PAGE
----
Pediatric sleep disorders are more prevalent in children with underlying mental health conditions . Childhood sleep disorders and mental health conditions, in turn, may contribute to increased parental stress [29–31]. Parents of children with sleep disorders report higher levels of daytime sleepiness (hypersomnia) and a negative impact on functioning . Additionally, a greater association exists between maternal daytime sleepiness and child sleep than paternal daytime sleepiness . Statistical modeling has shown that the quality of child sleep is a significant predictor of the quality of maternal sleep, as well as maternal mood, stress, and fatigue . One study found that mothers with higher stress levels often took a longer time to fall asleep and had more perceived sleep problems. In turn, these mothers experienced more dysfunctional and less positive parenting . Hence, lower levels of stress and corresponding improved sleep may promote more maternal involvement, responsiveness, and positive parenting.
Although studies have explored the association between child sleep disorders and parental hypersomnia and sleep quality in general, specific attention to insomnia and sleep apnea deserves consideration, along with potential modifying influences of these associations. In addition, while studies have shown a positive association between child sleep disorders and parental stress, they have not assessed whether child sleep disorders continue to correlate with parental stress after adjusting for parental sleep disorders. Potential modifying influences of these associations are also not well understood. The current study will explore the following hypotheses: 1. Child sleep disorders positively correlate with parental insomnia, hypersomnia, and sleep apnea; 2. These associations are modified by parental age, sex, and marital status; 3. Employee and child sleep disorder simultaneously positively correlate with parental stress; 4. These associations are modified by parental age, sex, and marital status.
Material and methods
The current study was based on employees and their dependent children receiving health insurance from Deseret Mutual Benefit Administrator (DMBA). The company was established in 1970 to provide health insurance and retirement income to employees and their families of the Church of Jesus Christ of Latter-day Saints. In 2020, enrollees resided in Utah (72%), Idaho (9%), pacific states (10%), and other American states (9%). Job types for the employees included the Church education system, seminaries, and institutes (36%); manual labor (33%); other companies (11%); and other capacities (20%). A high percentage of employees were no longer insured through DMBA in the ages 65 or older as they became eligible for Medicare, a program under the U.S. Social Security Administration. Therefore, the current study is limited to adult employees under the age of 65 years.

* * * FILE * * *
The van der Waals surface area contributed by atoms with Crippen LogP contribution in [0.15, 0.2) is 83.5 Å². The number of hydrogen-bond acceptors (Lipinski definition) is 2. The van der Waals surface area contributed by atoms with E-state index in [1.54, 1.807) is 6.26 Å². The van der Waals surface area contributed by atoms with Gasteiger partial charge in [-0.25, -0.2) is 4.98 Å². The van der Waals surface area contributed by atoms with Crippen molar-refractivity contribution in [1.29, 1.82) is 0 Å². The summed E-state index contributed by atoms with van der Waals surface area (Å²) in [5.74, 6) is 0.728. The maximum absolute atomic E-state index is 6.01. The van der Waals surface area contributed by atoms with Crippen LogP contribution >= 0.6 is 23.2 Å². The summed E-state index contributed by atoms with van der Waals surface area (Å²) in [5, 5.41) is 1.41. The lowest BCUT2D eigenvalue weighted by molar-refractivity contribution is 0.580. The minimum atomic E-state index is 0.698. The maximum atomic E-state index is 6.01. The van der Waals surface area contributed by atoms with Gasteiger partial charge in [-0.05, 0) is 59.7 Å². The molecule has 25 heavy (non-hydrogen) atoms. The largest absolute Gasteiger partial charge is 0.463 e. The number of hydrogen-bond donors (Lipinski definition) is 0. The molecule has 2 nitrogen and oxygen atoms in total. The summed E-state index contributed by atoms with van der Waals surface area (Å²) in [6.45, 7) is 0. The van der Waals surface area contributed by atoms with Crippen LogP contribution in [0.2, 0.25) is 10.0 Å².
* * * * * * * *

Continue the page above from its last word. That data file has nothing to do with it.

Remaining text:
The number of employees in the DMBA database aged 18 through 64 years was 21,027 in 2020. Approximately 23%, 42%, and 35% of employees in this age range had salaries less than $50 thousand, between $50 and $99 thousand, or at least $100,000, respectively.
The number of employees with dependent children (ages 0 through 25) was 14,009 (66.6%), with a total of 44,157 dependent children. Analyses were based on employees with dependent children. For these individuals, data were linked to automated healthcare claims from January 1 through December 31, 2020. The linked database was de-identified according to the Health Insurance Portability and Accountability Act (HIPAA) guidelines. Ethical approval and informed consent to participate was waived by the authors’ institutional review board because the data were anonymized before assessment (IRB2021-157).
International Classification of Diseases, Tenth Revision, Clinical Modification (ICD-10-CM) codes were used to classify mental health conditions considered in this study . Sleep disorders were identified in general (G47), along with specific types of sleep disorder: insomnia (G47.0), hypersomnia (G47.1), and sleep apnea (G47.3). Specific mental health disorders included stress (F43.0–F43.9), bipolar disorder (F31), depression (F32, F33), anxiety (F40, F41), obsessive-compulsive disorder (OCD) (F42), autism (F840), and attention deficit hyperactivity disorder (ADHD) (F90).